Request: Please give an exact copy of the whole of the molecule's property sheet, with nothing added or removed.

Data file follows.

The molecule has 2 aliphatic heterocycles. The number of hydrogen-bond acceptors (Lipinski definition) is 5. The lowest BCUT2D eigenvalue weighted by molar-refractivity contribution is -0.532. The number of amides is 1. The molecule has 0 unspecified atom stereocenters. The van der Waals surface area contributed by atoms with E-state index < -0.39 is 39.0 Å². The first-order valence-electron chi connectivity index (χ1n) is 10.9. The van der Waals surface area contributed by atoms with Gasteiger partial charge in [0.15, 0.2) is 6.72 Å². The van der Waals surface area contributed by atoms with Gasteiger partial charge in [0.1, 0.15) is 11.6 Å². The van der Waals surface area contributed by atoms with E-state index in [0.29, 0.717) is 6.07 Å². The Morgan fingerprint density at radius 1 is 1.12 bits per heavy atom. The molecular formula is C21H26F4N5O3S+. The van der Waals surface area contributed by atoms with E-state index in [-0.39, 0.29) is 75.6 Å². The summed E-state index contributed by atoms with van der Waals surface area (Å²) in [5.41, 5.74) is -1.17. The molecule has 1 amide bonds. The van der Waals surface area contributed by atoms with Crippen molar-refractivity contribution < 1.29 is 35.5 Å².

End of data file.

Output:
The molecule has 2 aliphatic heterocycles. The number of hydrogen-bond acceptors (Lipinski definition) is 5. The lowest BCUT2D eigenvalue weighted by molar-refractivity contribution is -0.532. The number of amides is 1. The molecule has 0 unspecified atom stereocenters. The van der Waals surface area contributed by atoms with E-state index < -0.39 is 39.0 Å². The first-order valence-electron chi connectivity index (χ1n) is 10.9. The van der Waals surface area contributed by atoms with Gasteiger partial charge in [0.15, 0.2) is 6.72 Å². The van der Waals surface area contributed by atoms with Gasteiger partial charge in [0.1, 0.15) is 11.6 Å². The van der Waals surface area contributed by atoms with E-state index in [0.29, 0.717) is 6.07 Å². The Morgan fingerprint density at radius 1 is 1.12 bits per heavy atom. The molecular formula is C21H26F4N5O3S+. The van der Waals surface area contributed by atoms with E-state index in [-0.39, 0.29) is 75.6 Å². The summed E-state index contributed by atoms with van der Waals surface area (Å²) in [5.41, 5.74) is -1.17. The molecule has 1 amide bonds. The van der Waals surface area contributed by atoms with Crippen molar-refractivity contribution < 1.29 is 35.5 Å².